June 16, 2010

State violated law by refusing to bargain agency-specific issues, union says; asks state commission to referee - quickly

The union today told state negotiators to their face that the state had broken the law by refusing to negotiate on agency-specific issues important to large segments of Federation members.

PICTURED RIGHT: General Government Bargaining Team delegation gather at PERC June 15 to file the unfair labor practice complaint over the state's refusal to full bargaining on agency-specific (supplemental) issues. From left: Ken Blair, Craig Gibelyou, Carol Dotlich, Marci Douglas-Bumgarner, Sue Henricksen, Steve Segall, Gabe Hall and Don Hall.

Hours later, the union formally asked a state commission to referee the dispute quickly and order the state to negotiate on agency-specific (“supplemental”) issues away from the main General Government Bargaining Team table.

Federation President Carol Dotlich and a delegation from the General Government team filed the formal unfair labor practice complaint shortly after noon with the Public Employment Relations Commission in Olympia.

The filing of the formal unfair labor practice complaint came the same day the union presented its initial contract proposal to the state (see below).

But before the union explained that initial proposal, Federation Chief Negotiator Cecil Tibbetts told state negotiators it was “regrettable” the state had refused to full negotiations on agency-specific issues.

“We believe that (agency-specific bargaining) is critical,” Tibbetts said. “We believe the state is violating the law.”

At issue is the provision in the 2002 collective bargaining law that allows agency-specific (what the law calls “supplemental”) bargaining.

The union is pushing hard on this issue. In previous bargaining cycles, agency-specific issues were bargained at the main General Government table. By not bargaining those issues at smaller, agency-specific tables, the state was able to do two things. They could run out the clock on issues affecting most members. Or issues affecting members in one agency got pushed aside as the clock ran out. (The law calls for negotiations to wrap up by Oct. 1.)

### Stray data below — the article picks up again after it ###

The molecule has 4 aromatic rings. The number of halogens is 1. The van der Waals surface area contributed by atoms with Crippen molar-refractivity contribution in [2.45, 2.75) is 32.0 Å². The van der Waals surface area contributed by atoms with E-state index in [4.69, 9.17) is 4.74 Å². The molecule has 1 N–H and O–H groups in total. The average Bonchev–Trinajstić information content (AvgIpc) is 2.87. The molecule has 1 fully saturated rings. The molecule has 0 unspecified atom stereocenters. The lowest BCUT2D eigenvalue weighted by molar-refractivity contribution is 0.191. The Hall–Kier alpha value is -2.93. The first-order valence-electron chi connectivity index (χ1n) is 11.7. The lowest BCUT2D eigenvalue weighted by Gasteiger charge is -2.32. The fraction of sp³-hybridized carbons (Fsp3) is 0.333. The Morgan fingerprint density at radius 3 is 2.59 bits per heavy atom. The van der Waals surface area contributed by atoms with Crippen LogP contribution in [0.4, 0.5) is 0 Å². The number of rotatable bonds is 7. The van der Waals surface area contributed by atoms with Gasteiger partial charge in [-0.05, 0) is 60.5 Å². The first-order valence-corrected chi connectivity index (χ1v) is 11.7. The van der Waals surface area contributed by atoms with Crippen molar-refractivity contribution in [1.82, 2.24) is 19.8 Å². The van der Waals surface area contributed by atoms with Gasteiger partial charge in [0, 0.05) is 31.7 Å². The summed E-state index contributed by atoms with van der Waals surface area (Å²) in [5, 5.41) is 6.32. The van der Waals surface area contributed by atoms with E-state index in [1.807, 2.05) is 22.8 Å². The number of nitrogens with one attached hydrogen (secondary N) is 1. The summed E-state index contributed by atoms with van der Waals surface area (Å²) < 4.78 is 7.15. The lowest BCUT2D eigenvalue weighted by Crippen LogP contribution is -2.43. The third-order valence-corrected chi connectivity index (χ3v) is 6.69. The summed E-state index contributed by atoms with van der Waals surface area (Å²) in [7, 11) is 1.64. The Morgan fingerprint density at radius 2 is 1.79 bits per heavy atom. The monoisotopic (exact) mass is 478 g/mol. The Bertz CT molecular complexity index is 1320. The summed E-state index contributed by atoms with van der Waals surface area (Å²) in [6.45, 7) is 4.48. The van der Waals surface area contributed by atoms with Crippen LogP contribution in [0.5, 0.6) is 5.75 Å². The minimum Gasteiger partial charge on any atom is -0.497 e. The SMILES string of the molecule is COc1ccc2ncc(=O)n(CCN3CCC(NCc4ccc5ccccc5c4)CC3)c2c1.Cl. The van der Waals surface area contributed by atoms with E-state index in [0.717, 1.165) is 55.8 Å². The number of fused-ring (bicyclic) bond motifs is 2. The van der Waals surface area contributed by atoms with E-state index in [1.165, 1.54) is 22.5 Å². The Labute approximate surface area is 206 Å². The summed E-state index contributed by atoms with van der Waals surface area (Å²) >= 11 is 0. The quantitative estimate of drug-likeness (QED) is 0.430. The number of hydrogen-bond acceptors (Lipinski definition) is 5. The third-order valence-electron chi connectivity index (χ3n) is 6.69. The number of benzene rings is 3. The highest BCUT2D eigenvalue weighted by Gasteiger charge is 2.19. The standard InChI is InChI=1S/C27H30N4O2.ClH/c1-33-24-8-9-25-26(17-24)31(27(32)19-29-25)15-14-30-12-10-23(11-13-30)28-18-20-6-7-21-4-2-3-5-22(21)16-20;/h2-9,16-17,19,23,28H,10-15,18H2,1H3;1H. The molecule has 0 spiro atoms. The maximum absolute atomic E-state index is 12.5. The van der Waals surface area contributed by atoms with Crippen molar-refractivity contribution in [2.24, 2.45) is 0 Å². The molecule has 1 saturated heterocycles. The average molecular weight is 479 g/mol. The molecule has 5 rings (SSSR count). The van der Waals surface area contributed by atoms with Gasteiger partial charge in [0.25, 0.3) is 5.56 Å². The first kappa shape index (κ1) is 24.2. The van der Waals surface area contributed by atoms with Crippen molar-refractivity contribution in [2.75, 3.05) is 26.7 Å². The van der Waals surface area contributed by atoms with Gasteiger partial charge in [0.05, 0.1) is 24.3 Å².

The union has spent most of this spring at the table and away from the table trying to persuade the state to agency-specific bargaining. Members in eight agencies or agency groups submitted agency-specific (supplemental) items. The union has eight agency-specific teams in place, ready to go with bargaining away from the main table.

Those teams are: Transportation, Parks, Corrections, Fish and Wildlife, Ecology, Agriculture, 24-Hour Institutions and Department of Social and Health Services Field Agencies.

The formal unfair labor practice complaint includes a chronology of the state’s back and forth with the union. One day they agreed to agency-specific negotiations in one area; on another, they wouldn’t.

The unfair labor practice complaint comes in the wake of the union’s conscientious attempt June 9 and 10 to agree to a process allowing agency-specific bargaining. But the state insisted that both sides had to agree on issues to send to an agency-specific table. The Federation objected to what amounted to “filtering” by management. Instead the union proposed that both sides should present agency-specific issues that would go to a smaller table. In the union’s proposal, any issue not agreed to at a smaller table could be bumped back to the main General Government table.

After that, the state refused to the Federation’s reasonable, collaborative process. The state would only agree to agency-specific bargaining for 24-Hour Institutions.

It adds up to “bad-faith bargaining,” the union said.

“The WFSE believes and therefore alleges that the employer’s refusal to engage in supplemental bargaining on agency-specific issues, away from the master table, effectively denies the WFSE any meaningful collective bargaining on agency-specific issues, especially with the Oct. 1, 2010 deadline the employer insists upon, but even without such a deadline, given the number, scope and extent of issues specific to the many state agencies represented by the WFSE…,” the union’s unfair labor practice complaint said.

“The state’s insistence on bargaining all (or all but one) agency-specific supplemental bargaining at one master table is, at worst, an intentional tactic to avoid bargaining mandatory subjects, or, at best, a tactic which the state is fully aware will result in the parties not being able to bargain these issues.”

The union asks the commission to expedite a hearing on its unfair labor practice complaint well before the clock is supposed to run out Oct. 1.

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